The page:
On Tuesday, August 18, 2008 the voters of the Wausaukee school district will for the third time in six months vote on an operating referendum. The first two failed. This time a failed referendum will likely mean the end of the Wausaukee school district.
Advocates for school finance reform in Wisconsin often refer to the current system of funding education as a “going-out-of-business plan.” Opponents may deride this as hyperbole, but it is literally true. Wausaukee is in critical condition, many other districts are in intensive care. Even districts in no immediate danger of dissolution annually suffer through divisive program and service cuts or the pain and strain of referenda, sapping the health from the hearts of our communities.
The Peshitgo Times has again done a great job reporting on all the dissolution, referendum and budget news in Wausaukee. Most of what follows is from their most recent report.
On the dissolution front, State Superintendent of Public Instruction Elizabeth Burmaster has appointed the Boundary Appeal Board members who will decide the fate of the district. Starting in August and ending in November, the Board will hold four hearings and review information on transportation, facilities, finances and more.
If the Boundary Appeals Board decides the school should be closed, the ruling will become effective Sept. 1, 2009. Students, assets and debts of the district, along with the properties that support the school, will be allocated to neighboring school districts. Those assigned districts will be allowed, without referendum, to raise their tax levies enough to offset the costs created by the influx of new students.
The Board will continue their work regardless of the outcome of the referendum, but a successful referendum will make dissolution unlikely.
The district has a very good fact sheet posted. Here is how the Times explains the vote:
Tuesday’s referendum asks Wausaukee School District voters to allow the board to levy $675,000 over the state levy limits in school purpose property taxes each year for the next 10 years. If approved, the increase will cost the owner of a $100,000 property approximately $102 in additional taxes for each of the next three years. After three years the school building debt will be paid off, which will result in a savings of approximately $102 on a $100,000 property, bringing the levy back down to current levels. There appears to be no way to estimate tax increases that could be caused if the district is dissolved and reallocated.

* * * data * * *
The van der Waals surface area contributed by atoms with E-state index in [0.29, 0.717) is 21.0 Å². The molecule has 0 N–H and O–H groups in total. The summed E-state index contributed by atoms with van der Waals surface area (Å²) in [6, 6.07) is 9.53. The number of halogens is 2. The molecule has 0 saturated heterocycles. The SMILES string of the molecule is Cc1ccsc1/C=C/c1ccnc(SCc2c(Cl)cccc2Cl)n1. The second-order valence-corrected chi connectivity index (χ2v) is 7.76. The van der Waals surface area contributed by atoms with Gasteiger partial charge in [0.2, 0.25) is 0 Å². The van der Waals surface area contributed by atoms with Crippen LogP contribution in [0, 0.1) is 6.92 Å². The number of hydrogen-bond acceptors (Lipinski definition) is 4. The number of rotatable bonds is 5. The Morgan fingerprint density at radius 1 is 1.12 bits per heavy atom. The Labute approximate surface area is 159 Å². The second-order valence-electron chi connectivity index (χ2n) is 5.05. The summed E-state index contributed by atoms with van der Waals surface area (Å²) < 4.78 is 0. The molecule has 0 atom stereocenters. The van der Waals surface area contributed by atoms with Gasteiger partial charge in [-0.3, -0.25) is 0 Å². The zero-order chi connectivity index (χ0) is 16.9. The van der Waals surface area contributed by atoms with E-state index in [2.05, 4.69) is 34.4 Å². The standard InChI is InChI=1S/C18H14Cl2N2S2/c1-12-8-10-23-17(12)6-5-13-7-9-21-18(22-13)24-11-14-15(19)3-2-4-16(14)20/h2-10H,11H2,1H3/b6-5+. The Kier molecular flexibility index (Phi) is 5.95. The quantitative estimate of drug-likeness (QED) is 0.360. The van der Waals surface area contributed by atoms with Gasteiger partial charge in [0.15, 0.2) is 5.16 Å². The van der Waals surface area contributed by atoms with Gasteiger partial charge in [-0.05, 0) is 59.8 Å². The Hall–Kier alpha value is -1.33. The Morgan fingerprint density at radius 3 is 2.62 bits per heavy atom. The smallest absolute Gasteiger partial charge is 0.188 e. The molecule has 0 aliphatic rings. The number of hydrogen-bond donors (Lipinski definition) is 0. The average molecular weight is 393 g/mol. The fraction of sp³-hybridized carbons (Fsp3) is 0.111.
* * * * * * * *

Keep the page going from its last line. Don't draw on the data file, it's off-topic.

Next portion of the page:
Like many in the state, district officials and others in the community are also working to fix the state finance system so that others don’t have to go through this. District Administrator Jan Dooley, along with officials from neighboring districts recently met with representatives of Marinette County Association for Business and Industry to discuss school funding. On October 6 and 7, in conjunction with the Northwoods Summit Dooley will join other educators and business people to talk about the need for school finance reform. As Dooley noted, this is something that everyone needs to get involved in: “As the school goes, so goes the community.”
For those who think that the school funding has not hurt the quality of education in our state, some numbers in Wausaukee might serve as a reality check.
During the 2007-2008 school year the union support staff was reduced by 3.5 full time equivalent positions. Teaching staff for the 2008-2009 school year will be reduced from last year by 8.245 full time equivalent positions. The 38.875 FTE teaching positions is down from slightly over 56 positions in 2000-2001. In addition, teachers have accepted a two-year wage freeze and agreed to pay 10 percent of their health insurance costs. New hires will pay 20 percent of their insurance costs.
That’s a 17.5% reduction in teachers in one year and a 30% decrease since 2000-2001! Also note that even with pay freezes, health care cost reductions and other concessions that very few unions or individuals would agree to (and none are legally obligated to make) , the district still cannot balance their books without a referendum.
The cut that probably will resonate most with Madisonians is the elimination of the SAGE class size reductions. I’ve written before about SAGE as an underfunded program and the choices this forces districts — including Madison — to make. In Wausaukee they decided that they could not afford to keep their partially funded small classes for the early grades. DPI has extended the deadline in case they reconsider, but that does not appear likely.
The board decided to end the program because added cost exceeded the amount of added state aid, Dooley said, but that could change if there would be a large influx of students eligible for free and reduced lunches when school opens in fall. However, restoring the program even if that happened would mean they would either need to double up on some of their special classes or hire additional staff, and they could end up with three teachers to be laid off the following year. Despite the potential problems, she declared, “I want to walk with this.”
Research on the benefits of small classes for the early grades has met the test time and time again. If you want “research-based,” “data-driven” best practices, this is about as good as it gets. Unfortunately, the way the SAGE program and school finance in Wisconsin are set up this is increasingly becoming a practice that districts cannot afford to implement or keep. Sad. Shameful.
I hope that the referendum on Tuesday passes, that the district remains intact and that our elected officials are paying attention to what is happening with our schools in Wausaukee and around the state.
Thomas J. Mertz